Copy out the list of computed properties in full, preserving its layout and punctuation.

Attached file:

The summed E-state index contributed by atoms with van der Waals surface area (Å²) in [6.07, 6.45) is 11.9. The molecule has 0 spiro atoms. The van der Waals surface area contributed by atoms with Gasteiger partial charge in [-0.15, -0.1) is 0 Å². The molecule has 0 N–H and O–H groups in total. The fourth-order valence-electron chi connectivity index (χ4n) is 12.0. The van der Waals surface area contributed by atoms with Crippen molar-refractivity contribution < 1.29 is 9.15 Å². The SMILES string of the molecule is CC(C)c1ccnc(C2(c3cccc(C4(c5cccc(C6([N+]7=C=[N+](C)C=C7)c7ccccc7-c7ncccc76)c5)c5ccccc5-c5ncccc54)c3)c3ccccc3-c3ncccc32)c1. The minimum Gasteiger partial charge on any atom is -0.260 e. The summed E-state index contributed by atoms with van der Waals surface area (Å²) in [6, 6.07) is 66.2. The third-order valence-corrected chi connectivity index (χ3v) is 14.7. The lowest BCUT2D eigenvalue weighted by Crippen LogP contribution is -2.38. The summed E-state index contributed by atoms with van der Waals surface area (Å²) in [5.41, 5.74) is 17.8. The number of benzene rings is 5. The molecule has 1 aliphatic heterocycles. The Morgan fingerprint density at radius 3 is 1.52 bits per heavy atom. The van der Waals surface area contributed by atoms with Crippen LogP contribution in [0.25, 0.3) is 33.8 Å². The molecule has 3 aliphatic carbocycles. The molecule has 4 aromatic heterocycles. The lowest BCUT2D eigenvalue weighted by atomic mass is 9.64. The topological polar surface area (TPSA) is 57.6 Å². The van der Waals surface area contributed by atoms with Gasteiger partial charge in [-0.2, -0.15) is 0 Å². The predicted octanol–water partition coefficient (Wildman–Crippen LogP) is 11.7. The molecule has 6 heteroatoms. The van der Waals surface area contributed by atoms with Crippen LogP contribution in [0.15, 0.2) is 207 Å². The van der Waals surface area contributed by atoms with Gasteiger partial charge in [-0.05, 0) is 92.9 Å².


The summed E-state index contributed by atoms with van der Waals surface area (Å²) in [6.07, 6.45) is 11.9. The molecule has 0 spiro atoms. The van der Waals surface area contributed by atoms with Gasteiger partial charge in [-0.15, -0.1) is 0 Å². The molecule has 0 N–H and O–H groups in total. The fourth-order valence-electron chi connectivity index (χ4n) is 12.0. The van der Waals surface area contributed by atoms with Crippen molar-refractivity contribution < 1.29 is 9.15 Å². The SMILES string of the molecule is CC(C)c1ccnc(C2(c3cccc(C4(c5cccc(C6([N+]7=C=[N+](C)C=C7)c7ccccc7-c7ncccc76)c5)c5ccccc5-c5ncccc54)c3)c3ccccc3-c3ncccc32)c1. The minimum Gasteiger partial charge on any atom is -0.260 e. The summed E-state index contributed by atoms with van der Waals surface area (Å²) in [6, 6.07) is 66.2. The third-order valence-corrected chi connectivity index (χ3v) is 14.7. The lowest BCUT2D eigenvalue weighted by Crippen LogP contribution is -2.38. The summed E-state index contributed by atoms with van der Waals surface area (Å²) in [5.41, 5.74) is 17.8. The number of benzene rings is 5. The molecule has 1 aliphatic heterocycles. The Morgan fingerprint density at radius 3 is 1.52 bits per heavy atom. The van der Waals surface area contributed by atoms with Crippen LogP contribution in [0.25, 0.3) is 33.8 Å². The molecule has 3 aliphatic carbocycles. The molecule has 4 aromatic heterocycles. The lowest BCUT2D eigenvalue weighted by atomic mass is 9.64. The topological polar surface area (TPSA) is 57.6 Å². The van der Waals surface area contributed by atoms with Gasteiger partial charge in [-0.2, -0.15) is 0 Å². The predicted octanol–water partition coefficient (Wildman–Crippen LogP) is 11.7. The molecule has 6 heteroatoms. The van der Waals surface area contributed by atoms with Crippen LogP contribution in [0.15, 0.2) is 207 Å². The van der Waals surface area contributed by atoms with Gasteiger partial charge in [-0.05, 0) is 92.9 Å².